Despite a title that leaves the reader expecting a punchline of some sort, "Bees Don't Get Arthritis" is at heart a very serious book, and one that should be required reading for at least 50 million Americans. That's how many people there are in this country who reportedly suffer from some form of that crippling disease -- a whopping 20 percent of our population -- and if you're one of them, author Fred Malone has some news that could very well change your life.

No, "Bees Don't Get Arthritis" is not a book of insect jokes. It's a wellresearched and surprisingly entertaining investigation into the healing powers of various products of the honeybee that are beginning to attract the attention of the medical profession -- particularly in Europe and Russia, where the folk medicine taboo seems to be slowly lifting. These bee products include honey, pollen and propolis (a reain the bees use as glue), and the afflictions they are said to cure or help range from warts and asthma to cataracts and Hodgkin's Disease. But the book's major focus is on what appears to be a near miracle-cure for arthritis -- bee stings.

Not one of the "glamor" diseases, arthritis is the kind of affliction nonsufferers are likely to lump in the same category as cold sores and the heartbreak of psoriasis: unpleasant, certainly, though hardly a major killer. But anyone familiar with arthritis knows that the pain can be excruciating, and that at its worst the disease can result in disfigurement and a life of bed-ridden misery. Add to this a standard prognosis of palliation at best -- with costly treatments that are sometimes unsafe and usually ineffective -- and youhve got a bleak picture indeed for one-fifty of our population.

That's why Fred Malone, himself among that unlucky fifth, set out across the continent to collect information on bee venom therapy, during the course of which eh claims not only to have cured his own stubborn arthritis, but also managed to uncover a few tantalizing tidbits about other bee-related cures as well. The result of this odyssey, "Bees Don't Get Arthritis" is a highly readable and often amusing account that should give new hope to arthritics and other sufferers, and cause a few blushes within the medical establishment, whose sometimes laudable caution here seems to have approached stubborn closemindedness ("If this stuff is so good, why don't we know about it!... ").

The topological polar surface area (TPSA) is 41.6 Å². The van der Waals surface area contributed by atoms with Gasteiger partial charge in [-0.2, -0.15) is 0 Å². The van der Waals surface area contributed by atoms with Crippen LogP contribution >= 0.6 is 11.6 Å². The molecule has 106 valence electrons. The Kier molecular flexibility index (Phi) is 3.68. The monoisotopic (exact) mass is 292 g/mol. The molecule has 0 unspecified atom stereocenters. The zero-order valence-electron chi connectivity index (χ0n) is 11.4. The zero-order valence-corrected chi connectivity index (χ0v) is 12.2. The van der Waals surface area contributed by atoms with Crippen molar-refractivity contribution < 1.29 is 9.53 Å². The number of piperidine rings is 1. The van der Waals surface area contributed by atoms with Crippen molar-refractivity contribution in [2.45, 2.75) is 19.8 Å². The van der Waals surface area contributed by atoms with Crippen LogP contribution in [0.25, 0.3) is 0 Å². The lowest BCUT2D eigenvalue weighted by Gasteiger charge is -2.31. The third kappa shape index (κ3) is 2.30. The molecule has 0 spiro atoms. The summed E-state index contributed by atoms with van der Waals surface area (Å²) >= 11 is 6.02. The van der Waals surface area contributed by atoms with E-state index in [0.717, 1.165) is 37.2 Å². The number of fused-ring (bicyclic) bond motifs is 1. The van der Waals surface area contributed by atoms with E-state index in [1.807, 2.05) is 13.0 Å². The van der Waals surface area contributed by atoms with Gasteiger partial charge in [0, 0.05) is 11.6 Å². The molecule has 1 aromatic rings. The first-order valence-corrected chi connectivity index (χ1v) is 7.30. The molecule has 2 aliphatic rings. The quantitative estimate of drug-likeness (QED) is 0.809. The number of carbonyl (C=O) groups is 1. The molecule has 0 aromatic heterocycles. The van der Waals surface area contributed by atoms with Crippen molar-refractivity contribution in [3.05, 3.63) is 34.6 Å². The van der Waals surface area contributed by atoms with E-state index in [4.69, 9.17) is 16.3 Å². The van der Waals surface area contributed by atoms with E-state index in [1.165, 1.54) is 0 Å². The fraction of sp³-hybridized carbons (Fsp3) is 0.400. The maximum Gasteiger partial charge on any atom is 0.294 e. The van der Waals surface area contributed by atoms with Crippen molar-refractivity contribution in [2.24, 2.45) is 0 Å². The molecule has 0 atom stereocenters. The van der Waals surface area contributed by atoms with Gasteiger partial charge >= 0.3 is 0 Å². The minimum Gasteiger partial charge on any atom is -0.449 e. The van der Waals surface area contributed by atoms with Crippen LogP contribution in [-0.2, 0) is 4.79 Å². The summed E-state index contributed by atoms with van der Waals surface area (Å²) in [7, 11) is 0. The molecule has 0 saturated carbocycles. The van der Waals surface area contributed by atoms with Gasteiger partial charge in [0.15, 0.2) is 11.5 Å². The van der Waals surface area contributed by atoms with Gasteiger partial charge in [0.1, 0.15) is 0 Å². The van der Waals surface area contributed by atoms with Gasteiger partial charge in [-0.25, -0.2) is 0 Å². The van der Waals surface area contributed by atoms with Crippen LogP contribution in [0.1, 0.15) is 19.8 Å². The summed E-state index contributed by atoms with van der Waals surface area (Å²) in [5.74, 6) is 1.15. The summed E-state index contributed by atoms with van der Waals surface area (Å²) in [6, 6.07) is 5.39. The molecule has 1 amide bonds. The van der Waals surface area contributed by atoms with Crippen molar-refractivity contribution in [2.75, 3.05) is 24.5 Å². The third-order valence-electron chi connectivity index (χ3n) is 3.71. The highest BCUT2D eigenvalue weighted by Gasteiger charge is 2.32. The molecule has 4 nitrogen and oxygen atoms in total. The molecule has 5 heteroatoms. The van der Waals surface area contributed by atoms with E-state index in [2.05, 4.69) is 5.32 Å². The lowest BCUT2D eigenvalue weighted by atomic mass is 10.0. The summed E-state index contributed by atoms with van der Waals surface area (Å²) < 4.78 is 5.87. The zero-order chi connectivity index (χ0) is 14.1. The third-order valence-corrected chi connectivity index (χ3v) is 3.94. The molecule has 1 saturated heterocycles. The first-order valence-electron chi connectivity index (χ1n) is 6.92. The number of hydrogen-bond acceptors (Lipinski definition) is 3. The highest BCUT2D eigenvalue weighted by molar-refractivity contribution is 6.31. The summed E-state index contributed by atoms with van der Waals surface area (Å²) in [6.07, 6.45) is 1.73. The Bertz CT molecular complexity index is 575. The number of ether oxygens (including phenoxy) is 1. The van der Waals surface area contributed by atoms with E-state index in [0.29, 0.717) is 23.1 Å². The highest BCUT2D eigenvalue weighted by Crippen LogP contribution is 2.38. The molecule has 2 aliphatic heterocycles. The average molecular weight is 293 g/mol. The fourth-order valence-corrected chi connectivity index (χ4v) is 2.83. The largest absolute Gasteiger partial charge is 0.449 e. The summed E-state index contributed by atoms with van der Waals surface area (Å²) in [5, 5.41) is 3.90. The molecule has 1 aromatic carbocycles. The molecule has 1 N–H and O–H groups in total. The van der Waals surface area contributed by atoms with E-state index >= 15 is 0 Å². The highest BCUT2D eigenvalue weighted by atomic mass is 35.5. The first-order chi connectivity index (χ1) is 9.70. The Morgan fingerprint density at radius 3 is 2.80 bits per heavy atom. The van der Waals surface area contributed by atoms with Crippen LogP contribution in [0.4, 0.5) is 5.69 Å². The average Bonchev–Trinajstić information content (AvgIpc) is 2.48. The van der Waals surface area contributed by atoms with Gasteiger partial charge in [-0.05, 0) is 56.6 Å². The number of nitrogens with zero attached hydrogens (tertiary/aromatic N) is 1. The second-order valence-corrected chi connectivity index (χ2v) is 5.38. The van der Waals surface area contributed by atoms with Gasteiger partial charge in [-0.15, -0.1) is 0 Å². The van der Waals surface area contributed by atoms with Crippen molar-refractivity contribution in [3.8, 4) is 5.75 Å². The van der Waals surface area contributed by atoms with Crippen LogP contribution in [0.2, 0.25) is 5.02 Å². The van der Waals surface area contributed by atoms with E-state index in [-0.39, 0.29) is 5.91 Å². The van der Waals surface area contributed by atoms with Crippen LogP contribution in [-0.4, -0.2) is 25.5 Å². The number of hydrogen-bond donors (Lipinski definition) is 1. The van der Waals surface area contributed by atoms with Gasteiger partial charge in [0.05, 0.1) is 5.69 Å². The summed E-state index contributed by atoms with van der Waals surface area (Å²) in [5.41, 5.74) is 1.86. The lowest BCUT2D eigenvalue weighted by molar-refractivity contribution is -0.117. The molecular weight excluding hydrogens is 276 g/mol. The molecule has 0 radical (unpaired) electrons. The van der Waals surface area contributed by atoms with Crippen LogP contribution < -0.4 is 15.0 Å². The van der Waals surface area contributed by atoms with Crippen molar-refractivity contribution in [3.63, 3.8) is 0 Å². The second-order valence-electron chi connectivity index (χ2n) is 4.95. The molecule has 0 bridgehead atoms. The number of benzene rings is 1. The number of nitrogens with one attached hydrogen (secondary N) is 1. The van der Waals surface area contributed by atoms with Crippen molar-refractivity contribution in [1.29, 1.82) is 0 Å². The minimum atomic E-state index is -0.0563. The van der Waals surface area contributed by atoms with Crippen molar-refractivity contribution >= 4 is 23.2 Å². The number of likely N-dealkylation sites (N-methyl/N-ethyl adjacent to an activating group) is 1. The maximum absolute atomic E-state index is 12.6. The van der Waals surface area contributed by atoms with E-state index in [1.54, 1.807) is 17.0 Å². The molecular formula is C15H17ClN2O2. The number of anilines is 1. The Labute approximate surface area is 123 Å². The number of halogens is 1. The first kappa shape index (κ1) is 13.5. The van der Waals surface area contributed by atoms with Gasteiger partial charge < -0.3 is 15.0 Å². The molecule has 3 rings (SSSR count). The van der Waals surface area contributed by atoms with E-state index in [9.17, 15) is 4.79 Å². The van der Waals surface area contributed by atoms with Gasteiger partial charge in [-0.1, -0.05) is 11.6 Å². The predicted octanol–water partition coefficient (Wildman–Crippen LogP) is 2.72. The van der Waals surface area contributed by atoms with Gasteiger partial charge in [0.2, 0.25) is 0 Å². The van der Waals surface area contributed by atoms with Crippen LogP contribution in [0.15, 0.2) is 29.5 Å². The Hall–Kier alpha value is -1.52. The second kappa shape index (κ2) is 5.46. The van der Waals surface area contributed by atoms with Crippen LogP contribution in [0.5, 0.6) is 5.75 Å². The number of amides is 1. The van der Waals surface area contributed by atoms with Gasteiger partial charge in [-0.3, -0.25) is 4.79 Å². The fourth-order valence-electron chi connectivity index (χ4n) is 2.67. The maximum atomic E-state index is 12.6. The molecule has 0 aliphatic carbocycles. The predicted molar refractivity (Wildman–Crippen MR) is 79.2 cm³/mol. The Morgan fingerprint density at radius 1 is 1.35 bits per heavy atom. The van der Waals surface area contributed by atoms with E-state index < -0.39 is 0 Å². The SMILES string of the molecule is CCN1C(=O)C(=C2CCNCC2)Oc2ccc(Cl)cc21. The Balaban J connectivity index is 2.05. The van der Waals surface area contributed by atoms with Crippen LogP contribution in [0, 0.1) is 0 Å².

An exnewspaperman with a sense of humor to match his easy, flowing writing style, Malone has coated the pill with sugar, so to speak, by adding a generous sprinkling of amusing anecdotes and whimsical digressions -- what he calls "fluff" -- to make the book enjoyable reading for all but the most confirmed bibliophobe. But, despite the easy style, "Bees Don't Get Arthritis" is no crackpot's bible. The evidence it presents is sincere and often impressive, and certainly deserving or further investigation.

Among the tidbits Fred Malone describes:

Case upon case in which arthritis cleared up completely after varying amounts of bee stings were sustained, with success rates reported to be as high as 97 percent in some studies.

William Frawley, who played Fred Mertz on TV's "I Love Lucy" show, being cured of the neuritis that prevented him from lifting his arms, after only one treatment of three bee stings.

The intriguing statistic, released in 1965 by the New York Cancer Research Institute but as yet not followed up by what would seem to be warranted research, that beekeepers have the lowest incidence of cancer of all the occupations.

The case of a novice beekeeper whose trigger-happy bees apparently cured him of the Ohodgkin's Disease that doctors said would kill him within the year (that was 40 years ago; today he's 79 and in excellent health).

The work done at Walter Reed hospital by Maj. James Vick (now chief of neurophysiology at Edgewood Arsenal), who shed light on a possible therapeutic mechanism of bee venom by showing that it raised blood cortisone levels in arthritic dogs while improving their condition considerably.

The discovery of "cardiopep," a component of bee venom that stimulates and stabilizes the heart and may someday save the lives of those suffering from congestive heart failure.

One question that's likely to arise as a result of reading "Bees Don't Get Arthritis" is why our medical establishment is so often reluctant to investigate potential cures that don't originate in the sterile confines of the laboratory. After all, nature still has plenty of secrets left... And besides, if a doctor can play golf and make money, why can't a hypodermic fly and make honey?